• COMMUNITY BUILDING TRANSITION: During one of our City Council sessions over the summer, we made the decision to turn the Community Center on East Church Street from a position of financial loss and lack of use to a moneymaker for the city and everyday love for the building.
• WALTON PLAZA: The city purchased Walton Plaza and has been diligently working and building our new police department and municipal court. That will free space for the Downtown Development Authority to expand our downtown choices (restaurant, retail, or boutique hotel).
• UTILITY BOND: At our November meeting, we signed a $50 million utility bond that will go to our delivering fiber to every home in Monroe. In the planning and engineering phase, construction should begin in second quarter. We will also be installing our first water tower since 1962 and adding several other technology and infrastructure advancements that will allow us to be more competitive and adaptable for the future.
• EVENTS: Known far and wide for our downtown events, we adapted to safely resume our concerts, farmers market, Fall Fest and Christmas parade. We, of course, had to drop several of our successful events throughout most of the year, but we are looking forward to an extremely packed schedule for 2021.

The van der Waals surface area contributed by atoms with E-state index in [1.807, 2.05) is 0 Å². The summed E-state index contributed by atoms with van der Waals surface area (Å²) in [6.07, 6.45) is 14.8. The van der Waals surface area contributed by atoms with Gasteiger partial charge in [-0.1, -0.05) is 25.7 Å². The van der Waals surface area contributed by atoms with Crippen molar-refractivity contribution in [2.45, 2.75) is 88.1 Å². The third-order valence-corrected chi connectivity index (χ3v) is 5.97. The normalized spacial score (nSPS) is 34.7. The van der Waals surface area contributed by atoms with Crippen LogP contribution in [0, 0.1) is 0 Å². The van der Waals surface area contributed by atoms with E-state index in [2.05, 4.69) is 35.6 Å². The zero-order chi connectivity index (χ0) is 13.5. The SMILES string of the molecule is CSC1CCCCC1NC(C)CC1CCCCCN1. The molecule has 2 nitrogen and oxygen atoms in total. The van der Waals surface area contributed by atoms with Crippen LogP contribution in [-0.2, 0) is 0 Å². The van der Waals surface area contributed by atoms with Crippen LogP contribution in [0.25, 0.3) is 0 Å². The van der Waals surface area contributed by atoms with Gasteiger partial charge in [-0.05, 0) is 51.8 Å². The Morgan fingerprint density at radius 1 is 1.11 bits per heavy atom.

• THROUGHOUT THE YEAR, our sales tax revenues were up significantly. You stayed home and supported your neighbors, you kept it local, you did Candlelight Shopping and Small Business Saturdays. While businesses across the nation have shuttered and laid off employees, we have flourished. We have flourished because of you, your sweet spirit, your belief in Monroe, and your love of your neighbor.
The year was capped off by the largest land donation to the city in our 199-year history.
As we celebrate our bicentennial, please look for:
• PARK DEVELOPMENT: We will continue park redevelopment at Mathews Park, begin work on our Downtown Green, planning and increased offerings at Hammond, and planning and engineering of our most recent, largest park.
• CONCERTS: Again this year, we will have our summer concert series at the Downtown Green. As we keep in mind health and community concerns, of course, everything is subject to change. Nobody does it better than Sadie Krawczyk and Leigh Ann Walker, and we are so lucky to have them working their magic.
• MONROE PAVILION: In conversations as recently as last week, we have been told construction will be underway in the next several weeks. The plan is to open the first phase by the end of the year. Of course, Publix is the anchor, ULTA Beauty, Ross, Marshalls, and Five Below should all be in the first phase. We have been assured more announcements are forthcoming in the next three to six months.